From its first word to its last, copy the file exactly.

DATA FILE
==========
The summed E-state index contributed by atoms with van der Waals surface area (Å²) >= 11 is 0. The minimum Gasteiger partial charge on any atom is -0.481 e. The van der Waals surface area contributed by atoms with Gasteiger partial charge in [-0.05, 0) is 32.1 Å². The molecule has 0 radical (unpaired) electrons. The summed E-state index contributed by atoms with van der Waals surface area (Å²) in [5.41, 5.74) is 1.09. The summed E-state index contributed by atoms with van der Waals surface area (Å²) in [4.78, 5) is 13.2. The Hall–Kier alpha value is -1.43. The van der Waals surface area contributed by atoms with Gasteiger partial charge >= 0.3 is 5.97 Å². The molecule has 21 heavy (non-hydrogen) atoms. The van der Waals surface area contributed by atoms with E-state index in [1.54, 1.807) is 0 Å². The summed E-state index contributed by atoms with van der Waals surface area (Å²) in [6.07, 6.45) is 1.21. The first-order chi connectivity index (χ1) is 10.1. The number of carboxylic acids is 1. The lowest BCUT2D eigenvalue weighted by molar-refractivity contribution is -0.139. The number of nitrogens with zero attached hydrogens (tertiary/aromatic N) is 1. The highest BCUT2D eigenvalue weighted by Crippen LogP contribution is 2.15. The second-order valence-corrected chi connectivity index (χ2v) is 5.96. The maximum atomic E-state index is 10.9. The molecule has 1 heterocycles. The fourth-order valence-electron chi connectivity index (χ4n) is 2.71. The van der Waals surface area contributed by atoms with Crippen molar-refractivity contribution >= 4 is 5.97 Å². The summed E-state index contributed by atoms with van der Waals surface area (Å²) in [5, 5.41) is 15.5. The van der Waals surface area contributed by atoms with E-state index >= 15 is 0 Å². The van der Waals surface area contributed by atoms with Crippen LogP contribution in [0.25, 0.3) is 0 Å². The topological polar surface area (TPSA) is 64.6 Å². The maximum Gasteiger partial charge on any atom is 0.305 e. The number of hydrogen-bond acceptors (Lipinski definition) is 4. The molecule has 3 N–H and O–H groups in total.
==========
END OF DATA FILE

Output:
The summed E-state index contributed by atoms with van der Waals surface area (Å²) >= 11 is 0. The minimum Gasteiger partial charge on any atom is -0.481 e. The van der Waals surface area contributed by atoms with Gasteiger partial charge in [-0.05, 0) is 32.1 Å². The molecule has 0 radical (unpaired) electrons. The summed E-state index contributed by atoms with van der Waals surface area (Å²) in [5.41, 5.74) is 1.09. The summed E-state index contributed by atoms with van der Waals surface area (Å²) in [4.78, 5) is 13.2. The Hall–Kier alpha value is -1.43. The van der Waals surface area contributed by atoms with Gasteiger partial charge >= 0.3 is 5.97 Å². The molecule has 21 heavy (non-hydrogen) atoms. The van der Waals surface area contributed by atoms with E-state index in [1.54, 1.807) is 0 Å². The summed E-state index contributed by atoms with van der Waals surface area (Å²) in [6.07, 6.45) is 1.21. The first-order chi connectivity index (χ1) is 10.1. The number of carboxylic acids is 1. The lowest BCUT2D eigenvalue weighted by molar-refractivity contribution is -0.139. The number of nitrogens with zero attached hydrogens (tertiary/aromatic N) is 1. The highest BCUT2D eigenvalue weighted by Crippen LogP contribution is 2.15. The second-order valence-corrected chi connectivity index (χ2v) is 5.96. The maximum atomic E-state index is 10.9. The molecule has 1 heterocycles. The fourth-order valence-electron chi connectivity index (χ4n) is 2.71. The van der Waals surface area contributed by atoms with Crippen molar-refractivity contribution >= 4 is 5.97 Å². The summed E-state index contributed by atoms with van der Waals surface area (Å²) in [5, 5.41) is 15.5. The van der Waals surface area contributed by atoms with E-state index >= 15 is 0 Å². The van der Waals surface area contributed by atoms with Crippen LogP contribution in [0.25, 0.3) is 0 Å². The topological polar surface area (TPSA) is 64.6 Å². The maximum Gasteiger partial charge on any atom is 0.305 e. The number of hydrogen-bond acceptors (Lipinski definition) is 4. The molecule has 3 N–H and O–H groups in total.